For the first time in two years, delinquency rates have improved on credit card and closed-end consumer loans, the American Bankers Association said Wednesday.
At the end of September, 3.48% of credit card accounts were at least 30 days past due, down from the record high of 3.66% in the second quarter, the ABA said.
The composite index, which, like the credit card reading, is seasonally adjusted, fell three basis points, to 2.29%. That was identical to the rate on indirect auto loans - those made through dealers - which improved by 19 basis points.
The last time the key composite and card indexes improved was in the third quarter of 1994. The composite fell 5 basis points, to 1.66%, and credit card delinquencies 12 basis points, to 2.44%.
In the latest quarter, several delinquency categories had setbacks: auto loans made directly by banks jumped to 1.95% from 1.77%. Open-end home equity delinquences rose to 1.29% from 1.25%, and delinquent personal loans to 3.15% from 2.97%.
"The good news is the number of people that are having difficulty meeting their obligations has dropped significantly," said James Chessen, the ABA's chief economist. "My hope is that we're at a turning point in the delinquency cycle and things will continue to improve."
However, he said he was worried that "this is the pause to refresh before Christmas spending. That means the first quarter of next year, and into the second quarter, may be less than rosy in terms of delinquencies."
The drop in the key delinquency measures comes amid wide-ranging concern among lenders, consumer groups, and legislators about consumers' ability to pay off credit card loans. With the earlier uptick in late payments came a rise in chargeoffs and an increase in personal bankruptcy filings. Such filings for the 12 months through September exceeded one million for the first time.
"We're still concerned about card delinquencies," said James Ahearn, who runs Boatmen's Bancshares' credit card operation in St. Louis. "We think there's still the potential for increased delinquencies and chargeoffs."
Mr. Ahearn said what is particularly troublesome in Boatmen's portfolio of $625 million loans on 800,000 card accounts is that bankruptcies represent a greater portion of total losses than before.
Before the middle of this year, bankruptcies represented less than 40% of chargeoffs, he said. They're now close to 50%. "We don't see that trend reversing itself right at the moment."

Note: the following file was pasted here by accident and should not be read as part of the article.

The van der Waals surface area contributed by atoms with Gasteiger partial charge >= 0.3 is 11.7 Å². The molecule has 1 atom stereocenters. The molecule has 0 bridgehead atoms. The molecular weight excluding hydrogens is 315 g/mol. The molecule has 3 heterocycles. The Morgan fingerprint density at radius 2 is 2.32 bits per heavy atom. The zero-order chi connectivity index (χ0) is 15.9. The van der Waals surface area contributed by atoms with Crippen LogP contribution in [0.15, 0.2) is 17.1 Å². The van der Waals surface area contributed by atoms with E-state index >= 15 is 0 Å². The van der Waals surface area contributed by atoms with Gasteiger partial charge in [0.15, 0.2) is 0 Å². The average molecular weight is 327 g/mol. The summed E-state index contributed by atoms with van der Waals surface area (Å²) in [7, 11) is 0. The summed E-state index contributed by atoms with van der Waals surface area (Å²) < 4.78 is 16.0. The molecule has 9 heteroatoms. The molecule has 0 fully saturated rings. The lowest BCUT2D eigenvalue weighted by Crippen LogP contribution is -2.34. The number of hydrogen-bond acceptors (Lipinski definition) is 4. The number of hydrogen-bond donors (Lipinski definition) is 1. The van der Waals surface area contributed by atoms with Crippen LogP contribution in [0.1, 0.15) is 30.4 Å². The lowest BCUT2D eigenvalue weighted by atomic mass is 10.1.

Total consumer credit and card loans extended by banks rose 2% from January through Oct. 31, he said. This compares to 5.5% growth in overall bank credit and 3% in card loans for the same period in 1995.
As a consequence, banks' market share in consumer lending has dropped 2 percentage points since yearend 1995, to 47%, Mr. Chessen said.
The ABA said its figures for delinquent card loans differ from those the Federal Deposit Insurance Corp. reported last week because they are seasonally adjusted. Also, the ABA looks at the number of delinquent accounts, while the FDIC reports the dollars that are delinquent.
The percentage of delinquent credit card loans jumped to 4.5% of the total in the third quarter, from 4.1% in the second quarter, the FDIC said.
Two indexes that rate the quality of securitized card loans suggest the industry is not out of the woods yet.
Moody's Investors Service reported that the delinquency rate in securitized pools of credit card loans rose to 5.22% in October, from 4.23% a year earlier. The 23.29% increase was the steepest year-over-year increase since March 1991.
Edward Bankole, who oversees Moody's index, said the pace of delinquency growth seems to be slowing.
"There may be some signs of improvement because of slowing growth in the level of revolving credit and ongoing improvement in real wages," he said. Wages have had a 3% annualized growth.
Moody's said the average chargeoff rate in securitized credit card pools was 5.59% in October, unchanged from September.
Fitch Investors Service reported that card chargeoffs were $658.8 million in November, up $27.6 million from the previous month, equal to a chargeoff rate of 5.49%.
In its most recent report, Fitch said it expects consumer loan quality to deteriorate through the first quarter.
A separate telephone survey of 1,000 consumers conducted by the ABA found 16% of respondents who said they had paid their credit card bills late in the past year. Of those, 29% were 35 to 44 years old, and 40% earned $50,000 or more.